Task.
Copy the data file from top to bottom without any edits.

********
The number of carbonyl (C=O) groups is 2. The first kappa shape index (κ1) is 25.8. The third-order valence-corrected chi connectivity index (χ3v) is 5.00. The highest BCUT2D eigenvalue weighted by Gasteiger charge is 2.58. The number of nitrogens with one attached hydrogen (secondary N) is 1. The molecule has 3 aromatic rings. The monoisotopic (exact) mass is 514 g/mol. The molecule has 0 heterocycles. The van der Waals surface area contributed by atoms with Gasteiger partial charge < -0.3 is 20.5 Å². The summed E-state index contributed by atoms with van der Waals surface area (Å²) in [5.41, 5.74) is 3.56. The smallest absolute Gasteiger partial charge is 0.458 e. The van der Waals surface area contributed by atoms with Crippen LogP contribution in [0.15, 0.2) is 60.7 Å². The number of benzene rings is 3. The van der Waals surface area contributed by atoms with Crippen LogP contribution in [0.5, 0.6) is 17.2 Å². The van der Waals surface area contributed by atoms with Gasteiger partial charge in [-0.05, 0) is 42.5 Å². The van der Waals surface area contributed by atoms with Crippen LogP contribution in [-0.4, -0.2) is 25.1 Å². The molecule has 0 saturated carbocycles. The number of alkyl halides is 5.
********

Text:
The number of carbonyl (C=O) groups is 2. The first kappa shape index (κ1) is 25.8. The third-order valence-corrected chi connectivity index (χ3v) is 5.00. The highest BCUT2D eigenvalue weighted by Gasteiger charge is 2.58. The number of nitrogens with one attached hydrogen (secondary N) is 1. The molecule has 3 aromatic rings. The monoisotopic (exact) mass is 514 g/mol. The molecule has 0 heterocycles. The van der Waals surface area contributed by atoms with Gasteiger partial charge < -0.3 is 20.5 Å². The summed E-state index contributed by atoms with van der Waals surface area (Å²) in [5.41, 5.74) is 3.56. The smallest absolute Gasteiger partial charge is 0.458 e. The van der Waals surface area contributed by atoms with Crippen LogP contribution in [0.15, 0.2) is 60.7 Å². The number of benzene rings is 3. The van der Waals surface area contributed by atoms with Crippen LogP contribution in [0.5, 0.6) is 17.2 Å². The van der Waals surface area contributed by atoms with Gasteiger partial charge in [-0.05, 0) is 42.5 Å². The van der Waals surface area contributed by atoms with Crippen LogP contribution in [-0.4, -0.2) is 25.1 Å². The molecule has 0 saturated carbocycles. The number of alkyl halides is 5.